That is in line with the group’s road map to add that amount of oil to the market every month into next year. The plan is to open the petroleum taps bit by bit — even as oil prices have surged to seven-year highs — until deep production cuts made during the coronavirus pandemic are restored. That hasn’t gone down well with Biden, who has made repeated calls to pump more oil. The U.S. used the Group of 20 summit last weekend in Rome to consult with other oil-consuming countries on how to exert influence over the producing countries and what they might do if the Saudis and Russians continue to hold back. “Our view is that the global recovery should not be imperiled by a mismatch between supply and demand,” a White House National Security Council statement said Thursday.

[Water Consumption]

He noted that he spoke to Ruggs and talked about everything. “I talked to him. We discussed everything. He’s in good spirits, I mean, I’m just glad that he’s himself, he’s gotten himself together, and he’s not just down on himself.” Once Smith got on the field, however, he knew he had to focus on the task at hand and everything else kind of slips away and he has a separate head space when he’s playing. The WR wouldn’t say that Sunday’s game against the Chargers was his best yet, pointing out he still has some things to clean up, but that he’ll watch the film and get better. Quarterback Jalen Hurts talked to reporters a short time after Smith, and was asked how the WR handled the week despite the emotional toll. “Obviously, I have a lot of love for DeVonta. Love him like a brother. I have a lot of love for Henry Ruggs as well, love him like a brother, Alabama brother.


Ashburton Ward councillor Diane Rawlinson said the numbers left her shocked. “I've got an 18-year-old grandson and their wider group of semi rural kids who do a lot of driving, but they look out for each other and someone is always the safe driver. “I probably dumbly assumed that all groups of young people do that.” The road safety action plan 2020-21 report stated that drivers aged between 20 and 29 remain the dominant age group (39 per cent) contributing to alcohol-related crashes. Road safety and alcohol have been tackled previously through campaigns run through more help the Ashburton Community Alcohol and Drug Service. Ashburton Ward councillor Diane Rawlinson says road statistics will never improve as long as people are stupid behind the wheel. Rawlinson suggested people were also lacking vigilance behind the wheel. “Stupidity is never going to bring the navigate to this site statistics down,” she said. The council's road safety strategy for the next 10 years aims to reduce deaths and serious injuries on Ashburton roads by 40 per cent. “In reality, I don't think we'll ever get back to zero simply because of the way people drive.” The Government is working on a new road safety strategy to drive substantial improvements in road safety in New Zealand.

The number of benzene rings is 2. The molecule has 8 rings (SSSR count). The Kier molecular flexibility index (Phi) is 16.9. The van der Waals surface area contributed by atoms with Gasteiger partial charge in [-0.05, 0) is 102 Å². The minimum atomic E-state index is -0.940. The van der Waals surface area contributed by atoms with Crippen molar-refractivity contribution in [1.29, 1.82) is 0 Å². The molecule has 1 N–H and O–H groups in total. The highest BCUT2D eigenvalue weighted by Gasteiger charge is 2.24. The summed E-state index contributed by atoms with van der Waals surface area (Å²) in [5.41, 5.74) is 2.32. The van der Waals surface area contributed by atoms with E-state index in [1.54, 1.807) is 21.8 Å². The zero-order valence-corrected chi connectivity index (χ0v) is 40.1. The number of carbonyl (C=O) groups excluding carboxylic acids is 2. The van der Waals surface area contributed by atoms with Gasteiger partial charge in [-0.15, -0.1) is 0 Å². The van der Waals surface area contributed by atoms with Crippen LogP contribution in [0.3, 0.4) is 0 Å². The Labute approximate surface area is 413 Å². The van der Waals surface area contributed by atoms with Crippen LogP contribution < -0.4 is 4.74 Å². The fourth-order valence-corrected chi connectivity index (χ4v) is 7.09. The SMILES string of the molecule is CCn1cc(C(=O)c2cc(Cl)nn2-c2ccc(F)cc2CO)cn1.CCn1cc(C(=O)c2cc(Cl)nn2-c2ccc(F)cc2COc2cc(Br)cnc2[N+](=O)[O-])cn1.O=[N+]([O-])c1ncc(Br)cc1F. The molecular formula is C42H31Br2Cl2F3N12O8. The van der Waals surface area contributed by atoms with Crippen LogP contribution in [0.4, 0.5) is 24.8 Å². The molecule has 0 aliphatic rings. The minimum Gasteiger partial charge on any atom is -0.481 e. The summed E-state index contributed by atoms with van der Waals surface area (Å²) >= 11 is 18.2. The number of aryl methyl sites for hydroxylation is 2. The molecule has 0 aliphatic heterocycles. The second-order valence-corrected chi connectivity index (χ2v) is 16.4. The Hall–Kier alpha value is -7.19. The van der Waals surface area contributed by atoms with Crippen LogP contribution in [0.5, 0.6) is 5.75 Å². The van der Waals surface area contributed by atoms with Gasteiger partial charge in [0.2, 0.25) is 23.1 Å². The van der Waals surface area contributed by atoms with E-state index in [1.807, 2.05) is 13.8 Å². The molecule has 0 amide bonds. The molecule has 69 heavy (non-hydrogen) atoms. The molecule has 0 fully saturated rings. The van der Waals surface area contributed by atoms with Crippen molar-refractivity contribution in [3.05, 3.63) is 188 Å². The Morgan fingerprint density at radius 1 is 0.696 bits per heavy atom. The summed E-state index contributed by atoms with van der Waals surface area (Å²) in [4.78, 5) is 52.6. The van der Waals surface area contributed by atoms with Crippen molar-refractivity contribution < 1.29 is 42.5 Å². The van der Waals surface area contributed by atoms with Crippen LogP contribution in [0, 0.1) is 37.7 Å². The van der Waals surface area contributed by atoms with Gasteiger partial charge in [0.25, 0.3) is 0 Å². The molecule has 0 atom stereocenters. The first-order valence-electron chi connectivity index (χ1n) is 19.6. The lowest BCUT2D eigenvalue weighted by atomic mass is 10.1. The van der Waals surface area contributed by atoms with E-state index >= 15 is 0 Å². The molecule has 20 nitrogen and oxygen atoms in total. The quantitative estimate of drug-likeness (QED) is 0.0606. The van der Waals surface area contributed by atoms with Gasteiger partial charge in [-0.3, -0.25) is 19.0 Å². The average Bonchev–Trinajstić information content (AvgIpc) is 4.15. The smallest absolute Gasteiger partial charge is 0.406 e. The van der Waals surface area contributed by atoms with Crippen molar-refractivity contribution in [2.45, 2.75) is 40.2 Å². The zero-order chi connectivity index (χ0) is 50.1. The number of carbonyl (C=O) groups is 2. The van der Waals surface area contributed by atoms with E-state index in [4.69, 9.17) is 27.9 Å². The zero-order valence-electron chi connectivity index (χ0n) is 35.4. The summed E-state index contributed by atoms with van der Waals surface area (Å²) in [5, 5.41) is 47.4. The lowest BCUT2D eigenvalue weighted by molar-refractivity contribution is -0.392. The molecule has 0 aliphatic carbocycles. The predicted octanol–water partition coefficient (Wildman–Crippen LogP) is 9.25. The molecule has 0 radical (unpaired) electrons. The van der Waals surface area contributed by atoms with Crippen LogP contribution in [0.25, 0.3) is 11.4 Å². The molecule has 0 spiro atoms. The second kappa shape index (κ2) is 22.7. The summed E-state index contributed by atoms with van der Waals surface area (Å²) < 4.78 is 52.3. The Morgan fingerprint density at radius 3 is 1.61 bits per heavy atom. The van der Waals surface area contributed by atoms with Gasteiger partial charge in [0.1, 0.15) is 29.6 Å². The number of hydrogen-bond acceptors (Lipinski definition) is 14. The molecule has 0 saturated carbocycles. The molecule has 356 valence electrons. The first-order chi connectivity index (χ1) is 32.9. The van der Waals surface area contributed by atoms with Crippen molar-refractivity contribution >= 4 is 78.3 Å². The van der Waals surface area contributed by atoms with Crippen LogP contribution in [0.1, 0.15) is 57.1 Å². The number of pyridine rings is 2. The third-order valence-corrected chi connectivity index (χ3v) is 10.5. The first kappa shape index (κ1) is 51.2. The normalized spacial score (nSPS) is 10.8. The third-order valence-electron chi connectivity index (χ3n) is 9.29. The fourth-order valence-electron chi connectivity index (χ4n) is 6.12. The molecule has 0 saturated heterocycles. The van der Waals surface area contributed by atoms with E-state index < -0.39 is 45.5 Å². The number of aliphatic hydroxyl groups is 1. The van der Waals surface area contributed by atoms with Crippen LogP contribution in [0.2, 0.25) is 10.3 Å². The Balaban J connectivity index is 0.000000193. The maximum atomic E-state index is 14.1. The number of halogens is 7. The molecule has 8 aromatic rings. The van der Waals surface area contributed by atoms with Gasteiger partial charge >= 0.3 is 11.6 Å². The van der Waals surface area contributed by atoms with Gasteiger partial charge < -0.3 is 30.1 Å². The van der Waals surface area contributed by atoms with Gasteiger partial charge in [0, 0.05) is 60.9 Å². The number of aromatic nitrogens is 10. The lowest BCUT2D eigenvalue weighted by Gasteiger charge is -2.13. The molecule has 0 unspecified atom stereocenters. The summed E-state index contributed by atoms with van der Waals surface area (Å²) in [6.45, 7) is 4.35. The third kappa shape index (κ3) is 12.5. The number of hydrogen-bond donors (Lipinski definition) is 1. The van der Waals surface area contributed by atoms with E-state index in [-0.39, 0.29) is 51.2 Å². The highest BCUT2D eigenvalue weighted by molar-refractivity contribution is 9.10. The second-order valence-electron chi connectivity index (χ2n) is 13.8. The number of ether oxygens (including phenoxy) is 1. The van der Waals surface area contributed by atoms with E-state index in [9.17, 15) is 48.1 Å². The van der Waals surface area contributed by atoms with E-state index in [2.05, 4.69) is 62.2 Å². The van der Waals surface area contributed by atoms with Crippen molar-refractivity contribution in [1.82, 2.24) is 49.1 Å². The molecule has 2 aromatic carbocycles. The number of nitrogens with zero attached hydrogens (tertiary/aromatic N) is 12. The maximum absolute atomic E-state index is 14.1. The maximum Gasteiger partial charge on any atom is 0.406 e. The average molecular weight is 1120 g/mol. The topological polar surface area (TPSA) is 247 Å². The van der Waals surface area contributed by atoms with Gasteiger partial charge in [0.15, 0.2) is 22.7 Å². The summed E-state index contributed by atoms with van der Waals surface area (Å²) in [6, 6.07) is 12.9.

One of us was a contributor to a 2014 National Research Council report on the creation and consequences of mass incarceration. The report recommends a return to a principle of parsimony, the sensible idea that a punishment should be only as severe as is required to prevent future offending. Too much punishment, the report noted, can have the opposite effect, when “justice institutions lose legitimacy.” Many legal scholars and criminologists now agree that whatever prisons are supposed to accomplish — whether it’s incapacitation, accountability, rehabilitation or deterrence — it can be achieved within two decades. The nonprofit Sentencing Project argues that the United States should follow the lead of other countries and cap prison terms at 20 years, barring exceptional circumstances. The Model Penal Code of the American Law Institute, a century-old organization led by judges, law professors and legal experts, proposes reviewing long sentences for resentencing or release after 15 years. In Virginia, there’s also a movement to reinstate parole eligibility. A bill in New York State would grant those 55 and older who have served at least 15 years the right to a hearing. Expanding parole consideration in Illinois and elsewhere won’t be enough to roll back the destructive effects of mass incarceration. But it would be an important step in continuing efforts to reduce prison numbers, and it could usher in other necessary changes.